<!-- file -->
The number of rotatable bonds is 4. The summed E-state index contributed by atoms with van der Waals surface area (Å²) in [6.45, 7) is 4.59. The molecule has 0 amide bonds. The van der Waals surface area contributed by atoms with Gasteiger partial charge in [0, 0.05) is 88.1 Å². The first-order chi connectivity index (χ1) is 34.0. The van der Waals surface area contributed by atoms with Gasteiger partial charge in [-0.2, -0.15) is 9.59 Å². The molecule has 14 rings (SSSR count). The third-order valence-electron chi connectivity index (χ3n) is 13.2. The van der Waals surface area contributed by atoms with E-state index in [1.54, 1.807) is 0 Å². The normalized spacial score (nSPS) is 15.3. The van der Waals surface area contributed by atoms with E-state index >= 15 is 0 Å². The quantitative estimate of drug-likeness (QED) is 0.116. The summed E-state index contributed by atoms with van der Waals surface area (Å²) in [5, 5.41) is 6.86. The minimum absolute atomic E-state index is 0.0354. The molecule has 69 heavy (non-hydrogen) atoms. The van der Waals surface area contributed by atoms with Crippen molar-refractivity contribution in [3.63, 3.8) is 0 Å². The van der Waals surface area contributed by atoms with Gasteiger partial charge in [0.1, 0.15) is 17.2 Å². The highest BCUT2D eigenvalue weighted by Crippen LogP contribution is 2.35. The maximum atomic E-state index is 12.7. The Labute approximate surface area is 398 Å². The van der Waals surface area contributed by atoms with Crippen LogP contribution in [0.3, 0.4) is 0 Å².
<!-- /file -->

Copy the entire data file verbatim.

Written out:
The number of rotatable bonds is 4. The summed E-state index contributed by atoms with van der Waals surface area (Å²) in [6.45, 7) is 4.59. The molecule has 0 amide bonds. The van der Waals surface area contributed by atoms with Gasteiger partial charge in [0, 0.05) is 88.1 Å². The first-order chi connectivity index (χ1) is 34.0. The van der Waals surface area contributed by atoms with Gasteiger partial charge in [-0.2, -0.15) is 9.59 Å². The molecule has 14 rings (SSSR count). The third-order valence-electron chi connectivity index (χ3n) is 13.2. The van der Waals surface area contributed by atoms with E-state index in [1.54, 1.807) is 0 Å². The normalized spacial score (nSPS) is 15.3. The van der Waals surface area contributed by atoms with E-state index >= 15 is 0 Å². The quantitative estimate of drug-likeness (QED) is 0.116. The summed E-state index contributed by atoms with van der Waals surface area (Å²) in [5, 5.41) is 6.86. The minimum absolute atomic E-state index is 0.0354. The molecule has 69 heavy (non-hydrogen) atoms. The van der Waals surface area contributed by atoms with Crippen molar-refractivity contribution in [3.63, 3.8) is 0 Å². The van der Waals surface area contributed by atoms with Gasteiger partial charge in [0.1, 0.15) is 17.2 Å². The highest BCUT2D eigenvalue weighted by Crippen LogP contribution is 2.35. The maximum atomic E-state index is 12.7. The Labute approximate surface area is 398 Å². The van der Waals surface area contributed by atoms with Crippen LogP contribution in [0.3, 0.4) is 0 Å².